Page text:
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Crime Scene-Andrew Borden #2


The house on Second Street has many visitors over the year, both day tourists and overnight guests at the B&B and all without exception gravitate to the black sofa, a close copy of the original upon which Andrew J. Borden breathed his last.  So many have sat for photos on this piece of furniture that the original one put in the sitting room in 1996 has been reupholstered twice and has retired to the gift shop while a second black sofa had to be purchased for the sitting room.  The sitting room, crime scene of the second August 4, 1892 murder is little changed today from what it was 116 years ago.  The windows are original, the doors and moldings, mop boards and  fireplace are just the same.  There were 2 chairs, a sofa, a tripod table and a small center table in the room.  The closet under the staircase was used for hats and old coats and jackets. It is a deep closet, with the original hooks intact today.  Considering the blood spatter pattern, the general consensus was that the killer most likely stood near the diningroom doorway near the head of the sofa to administer the blows to the dozing head of Andrew Borden.  The photo montage below is a 360 degree view of the room beginning north, clockwise around the room.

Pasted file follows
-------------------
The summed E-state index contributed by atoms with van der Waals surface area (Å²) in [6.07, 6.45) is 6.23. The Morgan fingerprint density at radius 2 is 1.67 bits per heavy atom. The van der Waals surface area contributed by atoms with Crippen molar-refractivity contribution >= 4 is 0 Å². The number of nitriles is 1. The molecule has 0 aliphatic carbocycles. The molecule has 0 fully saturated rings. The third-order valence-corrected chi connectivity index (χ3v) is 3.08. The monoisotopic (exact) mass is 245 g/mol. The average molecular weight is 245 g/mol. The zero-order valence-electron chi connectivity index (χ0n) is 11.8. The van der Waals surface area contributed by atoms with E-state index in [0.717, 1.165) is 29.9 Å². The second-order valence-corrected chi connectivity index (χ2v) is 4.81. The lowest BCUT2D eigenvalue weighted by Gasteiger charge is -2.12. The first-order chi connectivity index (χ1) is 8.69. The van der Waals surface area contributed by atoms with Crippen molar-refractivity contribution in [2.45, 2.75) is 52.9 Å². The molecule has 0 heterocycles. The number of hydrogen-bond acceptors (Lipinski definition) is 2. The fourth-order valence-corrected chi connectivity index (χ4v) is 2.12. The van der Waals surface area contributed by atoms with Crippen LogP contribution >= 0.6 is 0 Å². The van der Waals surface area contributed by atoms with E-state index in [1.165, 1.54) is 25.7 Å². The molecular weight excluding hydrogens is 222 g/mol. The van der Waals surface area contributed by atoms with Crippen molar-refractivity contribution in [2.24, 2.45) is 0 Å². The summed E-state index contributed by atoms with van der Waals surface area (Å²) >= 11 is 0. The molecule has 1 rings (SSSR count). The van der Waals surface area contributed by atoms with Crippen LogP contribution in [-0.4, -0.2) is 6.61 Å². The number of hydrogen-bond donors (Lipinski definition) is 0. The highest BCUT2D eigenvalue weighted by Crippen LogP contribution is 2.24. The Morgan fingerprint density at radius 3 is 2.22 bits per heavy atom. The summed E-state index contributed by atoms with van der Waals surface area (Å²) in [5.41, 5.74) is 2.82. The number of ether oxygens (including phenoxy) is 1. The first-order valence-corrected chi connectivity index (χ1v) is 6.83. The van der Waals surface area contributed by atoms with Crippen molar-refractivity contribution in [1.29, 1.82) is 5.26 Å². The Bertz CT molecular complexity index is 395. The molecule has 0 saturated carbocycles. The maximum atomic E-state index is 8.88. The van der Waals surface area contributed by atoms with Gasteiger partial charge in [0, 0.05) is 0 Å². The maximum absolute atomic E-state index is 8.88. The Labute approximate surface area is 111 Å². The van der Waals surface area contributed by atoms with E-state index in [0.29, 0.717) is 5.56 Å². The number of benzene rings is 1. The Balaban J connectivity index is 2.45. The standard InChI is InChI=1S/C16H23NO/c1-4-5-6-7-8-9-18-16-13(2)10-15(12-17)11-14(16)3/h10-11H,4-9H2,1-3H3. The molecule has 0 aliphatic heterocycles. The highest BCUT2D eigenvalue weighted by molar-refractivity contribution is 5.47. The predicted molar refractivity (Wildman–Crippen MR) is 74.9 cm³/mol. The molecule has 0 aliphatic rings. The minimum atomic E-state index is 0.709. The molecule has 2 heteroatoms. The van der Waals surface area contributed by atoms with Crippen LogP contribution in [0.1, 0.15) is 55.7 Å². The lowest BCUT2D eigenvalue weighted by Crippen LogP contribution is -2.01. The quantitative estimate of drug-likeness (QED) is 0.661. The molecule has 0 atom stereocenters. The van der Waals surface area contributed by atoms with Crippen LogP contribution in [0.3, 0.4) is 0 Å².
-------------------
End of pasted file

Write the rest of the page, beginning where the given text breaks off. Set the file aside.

• JJ

    I’m wondering if it isn’t more likely Dr. Dolan in the photograph? Harrington was in uniform that day, brass buttons and a badge would have been prominently featured on the front of the coat. Photographer Walsh testified that Dolan was in and out of the rooms while the photographs were being taken, and Dolan directed him as he took them. This makes sense because the photos were ultimately taken for Dolan and Hilliard’s use, so Dolan would have wanted certain angles and distances represented. Walsh remembered other people coming and going as he took the photos but he couldn’t remember them by name. The photo in question is a graphic example of someone in the room, and Walsh had to be aware of it. He made no effort to identify the person as anyone other than Dolan by implication, nor did the attorney questioning Walsh attempt to have the person identified as someone other than Dolan. Apparently no one else who saw the photograph, including the person in the photo, identified the individual as someone other than Dolan nor did they attempt to clarify Walsh’s testimony about it.

  • administrator

    It is most likely Officer Harrington, who would become Captain Harrington and died in 1893, falling ill on his wedding day and taking to his bed in Newport at his wedding reception. He never recovered. Buried in Saint John’s- no stone.

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